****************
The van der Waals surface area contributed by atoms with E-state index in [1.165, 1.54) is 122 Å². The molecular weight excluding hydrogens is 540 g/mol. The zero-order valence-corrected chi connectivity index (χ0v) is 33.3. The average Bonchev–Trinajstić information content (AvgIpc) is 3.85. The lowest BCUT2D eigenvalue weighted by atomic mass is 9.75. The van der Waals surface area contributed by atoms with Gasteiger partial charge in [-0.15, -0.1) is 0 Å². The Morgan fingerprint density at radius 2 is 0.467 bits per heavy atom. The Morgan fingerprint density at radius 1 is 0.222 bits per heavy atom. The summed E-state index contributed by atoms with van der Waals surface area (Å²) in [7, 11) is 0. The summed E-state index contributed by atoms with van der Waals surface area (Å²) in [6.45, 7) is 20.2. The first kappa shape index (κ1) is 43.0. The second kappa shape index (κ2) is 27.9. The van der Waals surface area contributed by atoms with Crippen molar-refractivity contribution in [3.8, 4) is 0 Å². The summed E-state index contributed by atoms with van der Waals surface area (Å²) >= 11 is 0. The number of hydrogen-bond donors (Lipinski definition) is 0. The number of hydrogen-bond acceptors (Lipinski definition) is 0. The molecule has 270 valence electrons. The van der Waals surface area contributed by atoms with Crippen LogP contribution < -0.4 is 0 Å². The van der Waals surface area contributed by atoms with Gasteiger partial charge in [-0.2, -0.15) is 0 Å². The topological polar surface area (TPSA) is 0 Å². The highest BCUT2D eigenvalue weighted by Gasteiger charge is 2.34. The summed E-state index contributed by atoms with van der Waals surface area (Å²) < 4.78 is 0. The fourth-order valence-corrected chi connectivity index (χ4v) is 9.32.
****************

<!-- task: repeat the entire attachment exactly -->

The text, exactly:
The van der Waals surface area contributed by atoms with E-state index in [1.165, 1.54) is 122 Å². The molecular weight excluding hydrogens is 540 g/mol. The zero-order valence-corrected chi connectivity index (χ0v) is 33.3. The average Bonchev–Trinajstić information content (AvgIpc) is 3.85. The lowest BCUT2D eigenvalue weighted by atomic mass is 9.75. The van der Waals surface area contributed by atoms with Gasteiger partial charge in [-0.15, -0.1) is 0 Å². The Morgan fingerprint density at radius 2 is 0.467 bits per heavy atom. The Morgan fingerprint density at radius 1 is 0.222 bits per heavy atom. The summed E-state index contributed by atoms with van der Waals surface area (Å²) in [7, 11) is 0. The summed E-state index contributed by atoms with van der Waals surface area (Å²) in [6.45, 7) is 20.2. The first kappa shape index (κ1) is 43.0. The second kappa shape index (κ2) is 27.9. The van der Waals surface area contributed by atoms with Crippen molar-refractivity contribution in [3.8, 4) is 0 Å². The summed E-state index contributed by atoms with van der Waals surface area (Å²) >= 11 is 0. The number of hydrogen-bond donors (Lipinski definition) is 0. The number of hydrogen-bond acceptors (Lipinski definition) is 0. The molecule has 270 valence electrons. The van der Waals surface area contributed by atoms with Crippen LogP contribution < -0.4 is 0 Å². The van der Waals surface area contributed by atoms with Gasteiger partial charge in [-0.2, -0.15) is 0 Å². The topological polar surface area (TPSA) is 0 Å². The highest BCUT2D eigenvalue weighted by Gasteiger charge is 2.34. The summed E-state index contributed by atoms with van der Waals surface area (Å²) < 4.78 is 0. The fourth-order valence-corrected chi connectivity index (χ4v) is 9.32.